But Nebraska’s defense was still the tackling-deficient, assignment-poor, lost-on-the-field bunch it was against Minnesota, so Penn State easily surged down the field on five straight touchdown drives of 66, 85, 67, 65 and 78 yards. Chunk plays abounded. A 30-yard Barkley run. A 43-yard pass from quarterback Trace McSorley to Juwan Johnson, featuring missed Husker shoulder tackles that resembled flying couches. A 22-yard pass to Saeed Blacknall on third-and-11. A 24-yard swing pass to Barkley. A 26-yard pass to Johnson, who split a loose zone defense between Mohamed Barry and Jackson. NU’s defense tossed in a couple of personal foul penalties for good measure.
“We’re not executing very well on defense right now,” Diaco said. “That’s obviously the understatement of the century.”
Said Jackson: “You’ve got to have some pride about this stuff. You can’t go out there and lay down for nobody. You’ve got to have some heart and make sure you do your thing, have a bigger picture in mind. But I just feel like we break under pressure or guys just flat-out can’t win an individual matchup.”
Penn State’s offense averaged 9 yards per play in the first half.
Nebraska’s offense averaged 2.8, posting five straight three-and-outs. Lee missed eight straight passes to end the half.
“We were having a tough time getting in rhythm,” Lee said. “And a lot of it was we were playing a good team. They were giving us a lot of different looks and pressure. They made it tough on us.”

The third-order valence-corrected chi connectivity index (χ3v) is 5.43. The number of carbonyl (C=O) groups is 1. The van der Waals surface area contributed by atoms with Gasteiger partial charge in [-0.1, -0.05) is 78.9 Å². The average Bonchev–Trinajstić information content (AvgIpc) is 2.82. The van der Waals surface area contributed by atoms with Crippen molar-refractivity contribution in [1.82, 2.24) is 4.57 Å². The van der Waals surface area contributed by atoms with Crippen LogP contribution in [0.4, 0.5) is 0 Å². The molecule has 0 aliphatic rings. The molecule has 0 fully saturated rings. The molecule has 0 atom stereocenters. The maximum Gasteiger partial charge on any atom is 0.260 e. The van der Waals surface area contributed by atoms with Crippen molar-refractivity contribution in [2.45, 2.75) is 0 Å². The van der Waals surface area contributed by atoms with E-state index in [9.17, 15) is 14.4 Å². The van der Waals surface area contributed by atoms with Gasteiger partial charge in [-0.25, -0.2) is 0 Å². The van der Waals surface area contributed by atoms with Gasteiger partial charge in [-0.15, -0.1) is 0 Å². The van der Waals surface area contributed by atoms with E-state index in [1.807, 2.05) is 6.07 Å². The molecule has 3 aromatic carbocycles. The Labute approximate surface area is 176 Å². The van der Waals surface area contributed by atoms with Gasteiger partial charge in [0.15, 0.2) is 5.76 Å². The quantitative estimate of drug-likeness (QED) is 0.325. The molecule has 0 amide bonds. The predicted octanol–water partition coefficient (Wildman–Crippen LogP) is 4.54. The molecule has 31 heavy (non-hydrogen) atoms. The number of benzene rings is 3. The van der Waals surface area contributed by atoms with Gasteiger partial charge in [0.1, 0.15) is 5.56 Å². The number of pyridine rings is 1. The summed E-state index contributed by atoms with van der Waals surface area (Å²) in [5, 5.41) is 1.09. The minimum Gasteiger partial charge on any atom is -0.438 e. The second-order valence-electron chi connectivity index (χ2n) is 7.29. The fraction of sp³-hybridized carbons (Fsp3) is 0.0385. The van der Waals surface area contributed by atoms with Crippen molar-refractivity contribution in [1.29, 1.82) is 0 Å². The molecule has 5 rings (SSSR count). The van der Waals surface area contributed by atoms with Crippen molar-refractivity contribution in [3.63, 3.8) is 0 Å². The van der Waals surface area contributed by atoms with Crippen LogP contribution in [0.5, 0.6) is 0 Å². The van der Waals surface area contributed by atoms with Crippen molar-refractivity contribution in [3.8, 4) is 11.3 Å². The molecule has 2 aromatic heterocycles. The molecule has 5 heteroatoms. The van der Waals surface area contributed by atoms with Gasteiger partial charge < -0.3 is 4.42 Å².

In the second half, as Penn State’s public address operators played various rain-themed songs — Rihanna’s “Umbrella” and Toto’s “Africa” among them — Nebraska forced two punts and Lee led two third-quarter touchdown drives — respectively culminating in a 24-yard scoring run from Mikale Wilbon and a 22-yard scoring pass to De’Mornay Pierson-El — to cut Penn State’s lead to 42-24.
PSU answered with two scores, including a 17-yard pass to tight end Mike Gesicki from McSorley, who finished 24 of 36 for 325 yards and three touchdowns. Penn State led 56-24 with 10 minutes left in the game when Lee went on a late tear, leading touchdown drives of 75, 97 and 54 yards, the last of which came after the Huskers recovered an onside kick. Lee threw for 188 yards in the fourth quarter alone. Receivers Stanley Morgan (seven catches, 185 yards), JD Spielman (six catches, 96 yards) and Pierson-El (four catches, 54 yards) all had big days.
After missing the second half of the Minnesota game with an impact migraine, Lee passed concussion protocol in a week. Why, with NU facing long odds Saturday, did he want to play?
“Why not?” Lee said. “This is a dream come true to play here. Happy Valley, 100,000 fans. That would have hurt to miss this game. It really would have. So I knew that if I could go through the protocol and do everything I needed to do — if I felt good enough, which I did, I felt fine — I’d get cleared by the doctors.”
Riley said he appreciated the spirit of his players, even if those clumps of fans in red had mostly dispersed by game’s end. Riley said he continues to like his team, even if the results aren’t likable.
Though one Husker teared up after the game, most held their heads up and looked toward the season’s final game with Iowa. As Moos milled around among players and assistant coaches inside Beaver Stadium, Williams, a senior, said Nebraska would prepare hard for the Hawkeyes.
“We’re not going out there trying to lose,” Williams said. “We’re just fighting hard and coming up short. It’s not that we’re not trying. We’ve just got to figure it out. And in my last game as a Husker I want to be able to figure out how to beat Iowa.”
|Yards per carry||7.5||2.6|
Nebraska is 9-8 all-time against Penn State.
|Arkansas State||Sept. 2|
|Northern Illinois||Sept. 16|
|Ohio State||Oct. 14|
|Penn State||Nov. 18|